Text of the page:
Central and South America

Central and South America The Central and South American floral area includes the vast Amazonian rain forest, the savannahs of Argentina, the high plains of the Andes, the coastal jungles of the Caribbean, and the deserts of Chile, Peru and Mexico. The number of plant species in this range of habitats is so great that botanists have no actual count! There are important edible, medicinal, and economic plants in Central and South America, but vast areas are being destroyed by man’s search for timber and natural resources such as gold and oil. New roads are opening remote areas for colonization, and primary forests are being shortsightedly cleared for cattle ranches. Entire plant communities are being disrupted and large numbers of species are rapidly dying out before they can be studied. Chocolate, vanilla, peppers, rubber, tomatoes, and potatoes all come from this part of the world. Botanists are racing against time to study equally promising but little known plants facing extinction. Among them are medicinal and shamanic plants used by native cultures, nutritious food crops that can tolerate drought and poor soils, and trees that yield sap like diesel oil.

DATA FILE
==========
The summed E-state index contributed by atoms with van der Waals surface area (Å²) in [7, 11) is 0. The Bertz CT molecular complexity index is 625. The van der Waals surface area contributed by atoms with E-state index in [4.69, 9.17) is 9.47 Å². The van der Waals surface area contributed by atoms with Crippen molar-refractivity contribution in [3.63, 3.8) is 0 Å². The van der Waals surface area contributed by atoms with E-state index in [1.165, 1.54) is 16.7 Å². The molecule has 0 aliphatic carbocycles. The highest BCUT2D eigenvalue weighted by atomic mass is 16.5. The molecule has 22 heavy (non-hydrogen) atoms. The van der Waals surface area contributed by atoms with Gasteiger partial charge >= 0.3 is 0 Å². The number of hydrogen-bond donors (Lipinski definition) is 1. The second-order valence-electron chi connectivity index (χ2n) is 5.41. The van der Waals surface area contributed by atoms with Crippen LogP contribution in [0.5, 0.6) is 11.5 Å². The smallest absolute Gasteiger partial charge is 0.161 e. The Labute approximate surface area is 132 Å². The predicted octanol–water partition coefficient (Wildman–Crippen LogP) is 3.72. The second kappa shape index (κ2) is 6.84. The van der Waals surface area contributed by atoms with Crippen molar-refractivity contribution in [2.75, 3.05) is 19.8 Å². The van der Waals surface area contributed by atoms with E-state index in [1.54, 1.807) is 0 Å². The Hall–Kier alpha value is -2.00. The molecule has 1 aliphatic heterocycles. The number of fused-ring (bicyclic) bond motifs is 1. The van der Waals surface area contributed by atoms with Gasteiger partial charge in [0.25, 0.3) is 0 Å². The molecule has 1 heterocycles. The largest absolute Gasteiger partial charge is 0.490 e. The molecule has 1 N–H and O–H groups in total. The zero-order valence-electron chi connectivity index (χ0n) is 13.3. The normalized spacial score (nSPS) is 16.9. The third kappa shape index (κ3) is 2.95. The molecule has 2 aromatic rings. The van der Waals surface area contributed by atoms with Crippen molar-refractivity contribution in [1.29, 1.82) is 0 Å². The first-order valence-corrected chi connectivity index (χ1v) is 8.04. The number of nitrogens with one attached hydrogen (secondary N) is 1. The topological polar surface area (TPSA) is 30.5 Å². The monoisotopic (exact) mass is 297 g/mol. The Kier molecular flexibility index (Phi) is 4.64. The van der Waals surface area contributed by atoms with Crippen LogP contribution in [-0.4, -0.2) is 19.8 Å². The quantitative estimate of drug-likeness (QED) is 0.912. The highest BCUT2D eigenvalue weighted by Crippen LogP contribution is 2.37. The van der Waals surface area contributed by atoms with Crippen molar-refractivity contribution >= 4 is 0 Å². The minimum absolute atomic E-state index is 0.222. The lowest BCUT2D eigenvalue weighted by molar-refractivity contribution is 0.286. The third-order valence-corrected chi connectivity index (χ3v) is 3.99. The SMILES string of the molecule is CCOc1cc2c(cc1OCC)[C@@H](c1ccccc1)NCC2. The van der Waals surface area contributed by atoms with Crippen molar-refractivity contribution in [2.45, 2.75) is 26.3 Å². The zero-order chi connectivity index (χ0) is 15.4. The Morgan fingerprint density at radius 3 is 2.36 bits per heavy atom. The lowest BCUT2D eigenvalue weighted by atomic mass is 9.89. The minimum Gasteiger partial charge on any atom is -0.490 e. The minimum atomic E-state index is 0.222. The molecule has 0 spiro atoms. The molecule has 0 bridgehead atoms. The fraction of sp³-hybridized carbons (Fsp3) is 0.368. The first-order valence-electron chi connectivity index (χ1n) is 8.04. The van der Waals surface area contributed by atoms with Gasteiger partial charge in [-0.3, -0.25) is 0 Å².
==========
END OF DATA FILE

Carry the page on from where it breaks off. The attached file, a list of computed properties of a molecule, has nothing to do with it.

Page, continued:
Fiji Flora

The islands of Fiji lie about two-thirds of the way from Hawai'i to New Zealand. There are about 500 named islands, rocks, and atolls with a total land area of more than 7,000 square miles. The two largest islands, Viti Levu and Vanua Levu, account for 87% of the land area. Around 100 of the islands are inhabited. Most of the people are either the original Melanesians or descendants of plantation workers brought from India 100 years ago. Most of the islands are volcanic and mountainous but some are low limestone or coral formations. There is a tremendous diversity of climatic zones, soil types, and elevations resulting in very different floral habitats. Like Hawai'i, the islands are isolated from large land masses and unique flora and fauna have evolved, which can be found nowhere else. Many are already threatened by the burgeoning human population.

Guam